One of the most lasting impressions I took away from the seminar was the question of the truth value of photographs. We read a short piece by John Berger on using the tenets of photographic analysis first suggested by Susan Sontag in her essay “On Photography.”
One of Berger’s points is that photographs are not truth, though perhaps when photography came into its own in the mid-nineteenth century, it may have been regarded as the explainer of reality. Berger says that we do not really know the context of public photographs although we may know the context and narrative of personal photographs we ourselves take and keep of our friends, our families, ourselves.
As a group, we seminar participants were given a copy of Thomas Hoepker’s now famous 9/11 photograph of a group of young people looking from the Brooklyn side of the East River at the flames of the Twin Towers on September 11, 2001. The young people seem relaxed and, if in discussion, seem untroubled by the horror across the river. We were asked to entitle the photograph, and then took turns explaining our titles. Soon after the photograph was made public – five years after the event itself and not in New York, but in Hoepker’s Berlin exhibit – Frank Rich wrote an article in the New York Times about the photograph, essentially saying that it represented the American ability to move on even in the face of great tragedy. David Plotz, in the online magazine Slate, then reacted to Rich’s article by criticizing Rich for misunderstanding the photograph. Plotz wrote that Rich didn’t understand that the group of young people were taking a break from the obvious horror for a moment, and that the photograph did not imply they were indifferent to the tragedy of the towers. We also were given articles by one of the young people in the photograph, his girlfriend at the time, and then the photographer, Thomas Hoepker. Each wrote about the photograph and what it meant.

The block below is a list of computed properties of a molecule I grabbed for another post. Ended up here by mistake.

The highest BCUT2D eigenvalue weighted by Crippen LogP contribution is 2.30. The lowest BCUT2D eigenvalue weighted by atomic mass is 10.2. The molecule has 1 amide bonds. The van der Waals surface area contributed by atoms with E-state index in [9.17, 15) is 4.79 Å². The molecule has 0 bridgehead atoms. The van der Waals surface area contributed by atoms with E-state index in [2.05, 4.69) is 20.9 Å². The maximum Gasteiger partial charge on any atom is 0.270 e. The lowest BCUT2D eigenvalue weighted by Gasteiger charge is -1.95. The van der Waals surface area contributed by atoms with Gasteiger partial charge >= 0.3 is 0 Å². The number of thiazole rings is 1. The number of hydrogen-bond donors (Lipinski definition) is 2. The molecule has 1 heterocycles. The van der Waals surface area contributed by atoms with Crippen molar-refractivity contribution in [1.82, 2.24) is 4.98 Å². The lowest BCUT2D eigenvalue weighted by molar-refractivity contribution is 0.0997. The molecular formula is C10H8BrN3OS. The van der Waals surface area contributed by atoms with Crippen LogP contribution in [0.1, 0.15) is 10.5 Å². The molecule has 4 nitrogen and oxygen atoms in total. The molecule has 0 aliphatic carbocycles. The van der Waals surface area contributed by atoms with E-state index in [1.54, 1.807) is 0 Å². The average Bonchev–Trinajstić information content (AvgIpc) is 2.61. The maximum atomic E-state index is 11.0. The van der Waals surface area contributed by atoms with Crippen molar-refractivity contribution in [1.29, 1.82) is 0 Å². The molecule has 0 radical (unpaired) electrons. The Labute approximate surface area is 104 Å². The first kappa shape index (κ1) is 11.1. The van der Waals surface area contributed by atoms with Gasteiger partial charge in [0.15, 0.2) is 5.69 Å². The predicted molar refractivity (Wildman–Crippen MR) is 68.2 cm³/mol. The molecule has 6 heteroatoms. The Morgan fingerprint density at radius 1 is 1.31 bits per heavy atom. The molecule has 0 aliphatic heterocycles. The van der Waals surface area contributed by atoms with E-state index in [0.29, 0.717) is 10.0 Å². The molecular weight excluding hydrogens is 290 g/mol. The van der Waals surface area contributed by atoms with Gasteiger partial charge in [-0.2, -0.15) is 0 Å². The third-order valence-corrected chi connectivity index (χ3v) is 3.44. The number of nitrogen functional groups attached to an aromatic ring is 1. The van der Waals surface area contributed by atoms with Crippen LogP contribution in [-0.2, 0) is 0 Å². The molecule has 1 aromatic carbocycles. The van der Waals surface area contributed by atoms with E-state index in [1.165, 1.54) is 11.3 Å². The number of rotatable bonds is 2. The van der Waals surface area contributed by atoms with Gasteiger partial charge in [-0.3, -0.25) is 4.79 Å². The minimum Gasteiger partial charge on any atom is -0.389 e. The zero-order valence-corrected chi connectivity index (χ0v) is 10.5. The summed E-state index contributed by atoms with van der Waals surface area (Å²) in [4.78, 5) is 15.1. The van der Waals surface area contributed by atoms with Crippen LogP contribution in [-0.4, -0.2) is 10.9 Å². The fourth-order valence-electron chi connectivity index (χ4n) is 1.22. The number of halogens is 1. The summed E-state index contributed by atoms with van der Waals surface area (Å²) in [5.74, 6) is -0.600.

The lesson of the photograph was that the visual image is slippery without a context and a shared understanding just as a rhetorical form is impenetrable to a writing student without understanding of the context and of the form. Part of the pedagogical lesson I took away was the need for deliberateness and explicitness in working with rhetorical forms and written text. The instructor facilitates the novice writer. That perhaps is the best one can do. This makes judgment of the product of writing a much more contingent process and begs for a nuanced approach to assessment, an approach which might conceivably only work in face to face meeting or in compiling a developmental portfolio. Yes, visual images now dominate popular culture. Commercials have fewer words and more and more loaded, powerful images, often iconic ones. Yes, information on television is now hopelessly conflated with entertainment for the most part. Yes, televised reporting has become a series of short quick sound bites over images. Yes, the novel has been replaced by the film for many people. All this is true. But the book, the text, the written word, has its own domain. It is the measure of thought for the majority of those concerned with expressing and realizing ideas. It is the most explicit repository at our attempts to find truth in our lives. It is our legacy to those who follow us so that they may understand who we were and do not fall into the trap of interpreting our history through visual images which may have little of the truth of our lived existence in them. If my assertions are valid, then as a writing teacher, I have the responsibility to pass on the tools of analyzing the visual image to those engaged in writing texts. I need to get better at doing this.
The Methodology and Language for Secondary Teachers course can be viewed here.
The Creative Methodology for the Classroom course can be viewed here.